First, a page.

An ambulance arrives for our neighbour

Thursday, 14 November 2019

Hospital chit chat

Attending West Suffolk Hospital for yet another appointment (this time for respiratory medicine), I went into the consultant's room and took a seat. Ann followed, shut the door, and sat demurely in the corner. "Who's that come in with you?" asked the consultant. "She's my wife," I explained, "did you think she was another patient who'd followed me in?" The consultant smiled, "no," she said, "I know we have a waiting list, but we haven't started holding group consultations yet!"

Later, going in for the blood test she'd ordered, I noticed a bottle of water hanging from a high window by a long string round its neck. Naturally curious, I asked why she hung the water up like that. "The window catch is broken," she explained, "so it's to keep the window closed". "That's a clever idea," I complemented. "Yes," she added, "naturally a woman thought of it." From me, that would have been a sexist comment, but she said it sweetly with a smile. I just said, "Yes. I thought it must be something to keep the water cool, I'd never have thought it was for the window."  I added that I thought the sexual equality war had been won, but why didn't there seem to be any male phlebotomists? She agreed it was a shame, but she didn't know why. "We did have a man once for a few weeks, but he was a doctor in training." We then got onto a discussion about the difficulty of drawing blood from a vein one could not see, but the satisfaction when you succeeded by feel alone, so it was a long and interesting chat while she kept poking me for my own hidden veins.

I believe God has a sense of humour, but sometimes it seems directed squarely between my eyes. Yesterday, I was marveling how long it has been since I got a speeding ticket or a parking fine. Today, an evelope came marked "Important. Not a circular" with a notice inside saying I must pay £100 parking fine, or £60 if I payed within 10 days. It seems that I had triggered a hidden parking camera when I picked Ann up on the train from London. She came into a tiny village station with a pub next to it, and my mistake was to use their carpark which I've used many times before, but not to see the notices now saying there was zero waiting time, and pub users should pay at the bar with their car registration. I was there for barely 10 minutes to attract such a fine, but there is no appeal and no escape. Well thank you, God. I guess you haven't got much else to laugh at in the world at the moment.

Sunday, 10 November 2019

Who benefits from Farage's challenge to the Tories?

The intervention of Donald Trump on Nigel Farage's radio show was intriguing. He suddenly popped up to support Farage, stating that the Brexit deal renegotiated by Boris Johnson was "a bad deal", and pleaded for Boris to work with Farage to renegotiate the deal. This has led Farage to take an even harder line on Brexit, and to threaten sabotaging a Conservative victory by placing Brexit candidates in every seat in the country. To everyone except him and his devotees, this risks a Labour victory and the loss of Brexit altogether, with years more wrangling and division in both Britain and the EU. The question therefore is, cui bono? Who benefits? To me, there seems to be a clear answer.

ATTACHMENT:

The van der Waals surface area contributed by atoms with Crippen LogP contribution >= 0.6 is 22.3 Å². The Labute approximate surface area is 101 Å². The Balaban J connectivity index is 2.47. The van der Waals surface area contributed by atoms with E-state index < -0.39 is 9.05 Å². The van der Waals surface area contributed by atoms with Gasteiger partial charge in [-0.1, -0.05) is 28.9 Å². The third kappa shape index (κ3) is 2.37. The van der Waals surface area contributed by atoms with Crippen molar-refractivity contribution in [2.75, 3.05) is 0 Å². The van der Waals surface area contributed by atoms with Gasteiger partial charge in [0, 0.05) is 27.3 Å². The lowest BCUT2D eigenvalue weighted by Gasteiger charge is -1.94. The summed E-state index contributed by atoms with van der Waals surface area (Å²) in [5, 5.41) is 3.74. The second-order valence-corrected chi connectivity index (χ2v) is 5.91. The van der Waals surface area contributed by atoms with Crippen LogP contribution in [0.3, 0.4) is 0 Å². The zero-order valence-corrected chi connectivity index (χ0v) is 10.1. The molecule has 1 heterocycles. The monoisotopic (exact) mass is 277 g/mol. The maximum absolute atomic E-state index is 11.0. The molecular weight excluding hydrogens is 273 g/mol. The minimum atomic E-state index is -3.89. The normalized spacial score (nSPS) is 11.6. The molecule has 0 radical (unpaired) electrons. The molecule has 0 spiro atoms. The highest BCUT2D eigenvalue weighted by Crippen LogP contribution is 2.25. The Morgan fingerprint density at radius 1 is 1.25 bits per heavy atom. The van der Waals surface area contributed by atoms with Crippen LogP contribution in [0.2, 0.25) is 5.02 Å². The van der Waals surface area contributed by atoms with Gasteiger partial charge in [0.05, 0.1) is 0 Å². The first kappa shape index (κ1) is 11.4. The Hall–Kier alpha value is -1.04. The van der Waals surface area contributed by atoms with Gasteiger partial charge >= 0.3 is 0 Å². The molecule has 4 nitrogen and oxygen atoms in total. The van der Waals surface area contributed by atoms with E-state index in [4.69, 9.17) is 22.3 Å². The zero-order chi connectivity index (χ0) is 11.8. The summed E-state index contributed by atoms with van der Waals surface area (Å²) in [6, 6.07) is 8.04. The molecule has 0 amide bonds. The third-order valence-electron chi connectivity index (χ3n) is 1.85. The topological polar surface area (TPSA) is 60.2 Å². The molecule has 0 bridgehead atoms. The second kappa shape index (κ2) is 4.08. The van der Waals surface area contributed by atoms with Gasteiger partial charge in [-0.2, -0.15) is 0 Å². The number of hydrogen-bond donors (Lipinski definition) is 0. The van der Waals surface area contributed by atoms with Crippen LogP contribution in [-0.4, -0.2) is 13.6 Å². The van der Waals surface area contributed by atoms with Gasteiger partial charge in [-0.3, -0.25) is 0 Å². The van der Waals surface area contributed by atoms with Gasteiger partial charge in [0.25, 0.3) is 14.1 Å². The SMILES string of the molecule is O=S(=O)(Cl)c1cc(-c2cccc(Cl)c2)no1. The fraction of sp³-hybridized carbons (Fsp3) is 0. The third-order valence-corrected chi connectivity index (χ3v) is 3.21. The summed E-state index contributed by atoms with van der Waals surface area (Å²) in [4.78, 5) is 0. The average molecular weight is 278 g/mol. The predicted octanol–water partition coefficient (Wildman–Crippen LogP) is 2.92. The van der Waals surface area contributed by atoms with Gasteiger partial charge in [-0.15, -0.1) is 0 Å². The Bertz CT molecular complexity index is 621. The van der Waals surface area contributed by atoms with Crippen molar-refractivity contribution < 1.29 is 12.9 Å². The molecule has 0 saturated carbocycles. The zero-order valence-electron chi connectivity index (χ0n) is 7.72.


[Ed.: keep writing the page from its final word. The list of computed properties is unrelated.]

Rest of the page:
It is in Russia's interest to destabilise Europe, to which end they were already accused of rigging the referendum by subtle media influences, and they are almost certainly supporting the extreme left wing in continuing to protest and plot against Brexit and the government. Now, just when Boris has secured a deal and got it over the first hurdle in parliament, Russia is keen to keep the pot of strife boiling. If Boris wins the election, there will be a relatively clean and rapid Brexit, Europe will sail on untroubled, and Britain will continue to be a thorn in the side of Russia rather than in the EU, with the potential to increase its power, wealth, and prestige in the world. Their only recourse now is to work all out to prevent the Tories from winning, preferably with a Labour win, or failing that with another hung parliament. Donald Trump suddenly intervening to prop up Farage against Johnson and split the Brexit (and hence Tory) vote is having just such an effect. Peter Fleming, in The Sixth Column, portrayed the new warfare by Russia as a continuous undermining of the British character by provoking a constant stream of hidden interference with trust and integrity. This has now been happening for over three years, and it all smacks of another conspiracy – this one based on the original premise that Russia has influence over Trump following their help in rigging his election  and they are now calling in the favour.